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What does Texas need to do to get its students ready for the world?

The Dallas Morning News – Eva-Marie Ayala

“State officials say they want engaged families, quality teachers and better access to opportunities for all students. But how does Texas get there? The State Board of Education has kicked off work to build Texas’ next long-range plan for public schools, which officials hope will be the blueprint that drives future policy decisions and even legislation. Texans who are gathering at a series of public forums on the plan agree, but they’re adamant that they want a plan with teeth, too, to make sure kids are ready for life after high school, whether that be in college or a career.”(more)

OPINION: The new lifelong learner — an education to match America’s economic needs

The Hechinger Report – Mark Dorman

“In the past, we’ve often thought about formal education as the acquisition of broad skills at a fixed point in time, with training ending at about age 18, 22 or later for those who need advanced degrees. In order to succeed in the jobs of the future, the workers of tomorrow will need to become lifelong learners. The brain you graduate from college with at age 22 isn’t the one you’re stuck with for the rest of your life. And lifelong learning is the education that never ends: An ever-evolving mastery and proof of abilities.”(more)

How to help your child choose the right career, without being overbearing

Gulf News Thinkers – Elisabeth Leamy

“Alisa Weinstein didn’t expect to start talking to her daughter about potential careers when Mia was only four years old. But when the opening presented itself, Weinstein took it. They were at Target, and Mia was begging for yet another tube of sparkly pink lip gloss. “Get a job and pay for it yourself,” Weinstein told her daughter, joking. Saying those words, though, gave her an idea. “That’s what one would call a ‘light bulb moment’. I’m 99 per cent sure I actually slapped my forehead.” Weinstein, who lives in Potomac, Maryland, went home and scribbled her idea on a sticky note: Instead of paying her daughter an allowance to do chores around the house, she would pay her to test-drive real careers. “Her first ‘career’ was her dad’s: Market Researcher,” Weinstein said. “She made a list of 15 friends and family members and asked them to choose between three flavours of ice cream … She presented her results to me and I paid her.” Mia learned about interesting jobs and gained an appreciation for money.”(more)

People who speak multiple languages make the best employees for one big reason

Quartz – Gabrielle Hogan-Brun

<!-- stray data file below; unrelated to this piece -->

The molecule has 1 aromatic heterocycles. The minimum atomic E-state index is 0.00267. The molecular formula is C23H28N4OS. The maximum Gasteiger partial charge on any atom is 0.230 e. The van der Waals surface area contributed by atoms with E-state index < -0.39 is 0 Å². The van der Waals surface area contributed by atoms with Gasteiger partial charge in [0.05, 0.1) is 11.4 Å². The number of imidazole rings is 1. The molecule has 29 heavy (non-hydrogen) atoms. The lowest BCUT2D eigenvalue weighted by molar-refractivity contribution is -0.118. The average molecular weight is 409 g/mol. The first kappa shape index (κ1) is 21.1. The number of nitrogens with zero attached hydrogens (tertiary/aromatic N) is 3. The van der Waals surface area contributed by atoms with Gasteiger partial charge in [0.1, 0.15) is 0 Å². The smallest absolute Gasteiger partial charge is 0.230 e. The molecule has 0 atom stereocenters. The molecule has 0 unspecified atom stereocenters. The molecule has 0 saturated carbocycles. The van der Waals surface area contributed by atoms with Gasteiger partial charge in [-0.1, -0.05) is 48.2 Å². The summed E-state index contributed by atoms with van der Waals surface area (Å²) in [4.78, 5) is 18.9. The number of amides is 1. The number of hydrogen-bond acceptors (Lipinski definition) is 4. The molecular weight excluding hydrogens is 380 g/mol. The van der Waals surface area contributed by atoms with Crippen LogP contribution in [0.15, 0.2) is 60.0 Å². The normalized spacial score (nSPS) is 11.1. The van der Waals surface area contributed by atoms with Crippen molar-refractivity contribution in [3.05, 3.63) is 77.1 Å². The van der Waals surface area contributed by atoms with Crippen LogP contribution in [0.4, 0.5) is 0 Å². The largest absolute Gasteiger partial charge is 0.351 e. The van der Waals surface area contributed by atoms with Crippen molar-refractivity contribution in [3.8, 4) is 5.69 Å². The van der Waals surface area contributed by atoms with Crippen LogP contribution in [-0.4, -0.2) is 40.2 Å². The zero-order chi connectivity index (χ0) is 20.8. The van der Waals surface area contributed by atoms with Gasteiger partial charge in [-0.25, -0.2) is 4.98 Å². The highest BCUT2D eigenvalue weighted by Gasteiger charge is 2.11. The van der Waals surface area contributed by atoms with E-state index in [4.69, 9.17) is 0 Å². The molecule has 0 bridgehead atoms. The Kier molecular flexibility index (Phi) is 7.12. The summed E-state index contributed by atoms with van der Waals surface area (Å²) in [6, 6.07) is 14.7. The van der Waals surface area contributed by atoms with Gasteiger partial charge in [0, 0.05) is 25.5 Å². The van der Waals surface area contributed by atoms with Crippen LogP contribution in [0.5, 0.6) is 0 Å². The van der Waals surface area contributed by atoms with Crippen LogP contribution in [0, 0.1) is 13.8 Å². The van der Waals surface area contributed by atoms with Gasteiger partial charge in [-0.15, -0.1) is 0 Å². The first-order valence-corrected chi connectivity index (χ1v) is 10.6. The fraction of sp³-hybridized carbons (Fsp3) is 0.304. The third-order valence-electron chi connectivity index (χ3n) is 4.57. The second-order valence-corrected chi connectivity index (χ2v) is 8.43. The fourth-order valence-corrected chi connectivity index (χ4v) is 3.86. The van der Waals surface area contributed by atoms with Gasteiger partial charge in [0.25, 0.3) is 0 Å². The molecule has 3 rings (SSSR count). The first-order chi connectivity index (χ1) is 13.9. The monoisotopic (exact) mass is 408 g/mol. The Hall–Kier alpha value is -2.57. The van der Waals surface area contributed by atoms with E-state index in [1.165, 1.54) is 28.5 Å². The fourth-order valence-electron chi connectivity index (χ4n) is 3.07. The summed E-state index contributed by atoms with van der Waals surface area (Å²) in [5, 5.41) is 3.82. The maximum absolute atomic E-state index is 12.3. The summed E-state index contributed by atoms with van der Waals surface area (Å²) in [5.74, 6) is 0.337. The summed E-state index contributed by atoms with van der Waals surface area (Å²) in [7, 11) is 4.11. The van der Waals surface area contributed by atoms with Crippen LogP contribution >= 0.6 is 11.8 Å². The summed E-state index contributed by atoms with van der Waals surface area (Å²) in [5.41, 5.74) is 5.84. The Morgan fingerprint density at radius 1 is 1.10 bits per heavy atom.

“Speaking a different language—whether it’s your grandparents’ tongue or high-school Spanish—fundamentally changes the structure of your brain. Put a bunch of these malleable minds together in a company, and you create the potential for some truly original thinking. We already know that businesses thrive on the diversity of ideas created by a multicultural workforce. Multicultural awareness is an essential soft skill in work as well as life, and it goes beyond office culture to economic benefits: According to a recent survey by the Economist, two-thirds of 572 international company executives say that their teams’ multicultural nature increases their organization’s innovation.”(more)

Analysis: By 2022, America Will Need 1 Million More College Grads With STEM Training Than We Are on Track to Produce

The 74 Million – Blair Blackwell and Talia Milgrom-Elcott

“As our economy evolves, we must evolve with it, developing a workforce prepared to meet the demands of a new economy. Now is our chance to build a workforce ready to succeed over a lifetime, not just over the next three to five years. At the heart of the opportunities and risks we face in a new global economy is the increasing value of skills rooted in science, technology, engineering, and mathematics (STEM). Indeed, 10 of the top 14 fastest-growing industries require STEM training. To keep up with the projected growth in demand for STEM jobs, America will need an additional 1 million more college graduates with STEM training by 2022 than we’re on track to produce.”(more)

Future-forward: How to incorporate the 5th ‘C’ of 21st Century learning

E-School News – Dr. Genevra Walters, Dr. Nicole DeVries, and Jamie Harbin

“Many of you are familiar with the four C’s of the 21st-century learning framework: collaboration, communication, critical thinking, and creativity. But step back for a second and remember why you teach students in the first place–so they can be successful adults who contribute to society and thrive while pursuing a fulfilling career. This is why we add to our list of 21st-century learning skills a fifth C: career readiness.”(more)